China's government, however, imposes capital controls in order to keep its money within its borders. Therefore, as the Chinese middle class has grown, they have few options when it comes to investing their new wealth. As a result, Chinese stocks and real estate, two of the places where Chinese people can invest, became increasingly expensive, with the hallmarks of a bubble forming. At one point last year, the Chinese stock market had an average P/E ratiohigher than the rest of the world's, with the Chinese technology sector showing bubble-like valuations of more than 220 times earnings on average. To put that in perspective, the tech-heavy NASDAQ market had an average P/E of 150 times before the dot-com bubble burst. The Chinese stock markets have been experiencing a correction, with the government taking such cautionary measures as curbing short selling. Most recently, in an attempt to curb volatility, China implemented circuit breakers that would halt all trading on the country's stock exchanges if losses fell to 7%.
Meanwhile, the real estate boom has led to overproduction of building resulting in so-called ghost cities, entire urban landscapes where nobody lives. When the market sees that the oversupply cannot meet demand, prices may collapse in the Chinese housing market.
If the Chinese economy slips into recession, it is likely to drag down the rest of the world as well.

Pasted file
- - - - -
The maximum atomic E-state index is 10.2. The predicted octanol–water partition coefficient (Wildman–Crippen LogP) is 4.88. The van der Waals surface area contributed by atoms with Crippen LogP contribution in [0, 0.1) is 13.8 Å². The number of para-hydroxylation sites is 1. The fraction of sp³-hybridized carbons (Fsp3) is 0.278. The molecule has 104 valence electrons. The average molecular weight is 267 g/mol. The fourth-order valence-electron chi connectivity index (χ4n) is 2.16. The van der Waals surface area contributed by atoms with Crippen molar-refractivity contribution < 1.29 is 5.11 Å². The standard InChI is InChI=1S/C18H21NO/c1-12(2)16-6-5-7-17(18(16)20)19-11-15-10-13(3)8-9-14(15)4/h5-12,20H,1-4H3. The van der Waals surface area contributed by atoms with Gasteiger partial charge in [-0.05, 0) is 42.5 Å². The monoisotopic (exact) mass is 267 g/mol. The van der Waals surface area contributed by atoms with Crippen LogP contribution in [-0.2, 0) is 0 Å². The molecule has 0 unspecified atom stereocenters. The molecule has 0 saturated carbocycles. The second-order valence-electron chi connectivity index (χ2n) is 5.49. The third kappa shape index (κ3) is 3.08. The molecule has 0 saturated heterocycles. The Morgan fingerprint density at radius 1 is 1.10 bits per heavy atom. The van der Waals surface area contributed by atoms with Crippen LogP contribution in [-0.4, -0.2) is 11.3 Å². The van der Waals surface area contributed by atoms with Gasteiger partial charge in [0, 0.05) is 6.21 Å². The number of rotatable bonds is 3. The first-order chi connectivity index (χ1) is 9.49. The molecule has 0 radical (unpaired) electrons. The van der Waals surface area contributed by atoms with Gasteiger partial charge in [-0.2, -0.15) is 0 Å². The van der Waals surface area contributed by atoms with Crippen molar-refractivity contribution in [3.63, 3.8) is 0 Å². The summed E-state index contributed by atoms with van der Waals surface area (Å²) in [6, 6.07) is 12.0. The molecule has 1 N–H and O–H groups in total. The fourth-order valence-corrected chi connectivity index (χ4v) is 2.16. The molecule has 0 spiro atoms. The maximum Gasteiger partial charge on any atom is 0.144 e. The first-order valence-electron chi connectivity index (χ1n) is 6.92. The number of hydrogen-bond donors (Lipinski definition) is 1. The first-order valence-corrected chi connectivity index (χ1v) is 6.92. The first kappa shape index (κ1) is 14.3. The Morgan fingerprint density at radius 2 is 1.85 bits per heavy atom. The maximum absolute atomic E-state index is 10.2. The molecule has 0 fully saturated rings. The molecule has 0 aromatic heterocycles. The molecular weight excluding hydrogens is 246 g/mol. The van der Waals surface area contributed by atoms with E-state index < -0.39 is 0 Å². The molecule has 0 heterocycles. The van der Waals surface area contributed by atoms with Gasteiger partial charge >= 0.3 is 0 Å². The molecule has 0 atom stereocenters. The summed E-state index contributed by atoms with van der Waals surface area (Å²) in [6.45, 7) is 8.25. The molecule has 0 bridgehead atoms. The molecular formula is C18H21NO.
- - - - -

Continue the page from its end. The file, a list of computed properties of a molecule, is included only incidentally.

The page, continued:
A Debt Problem Growing in Student Loans
The debt crisis that accompanied the Great Recession had a lot to do with the burden of home mortgages that were issued to people who simply could not pay them back and bundled into securities called collateralized debt obligations (CDO) and sold to investors with an illusory 'A'-credit rating. Today, something similar seems to be going on in the student loan market.
The U.S. government backs nearly all student loans, so ratings agencies pin a high credit rating to these debts, even though a student may not have the ability to repay. Right now, the government is on the hook for over $1.2 trillion in outstanding student loans that need to be paid back. To put that in perspective, Australia's GDP in 2014 was only $852 billion.
Not only could a wave of defaults impede the U.S. treasury's ability to function properly, but student loan burdens prevent young people from engaging in other economic activity such as buying homes and cars.
The Unemployment Picture is not as Rosy as it Seems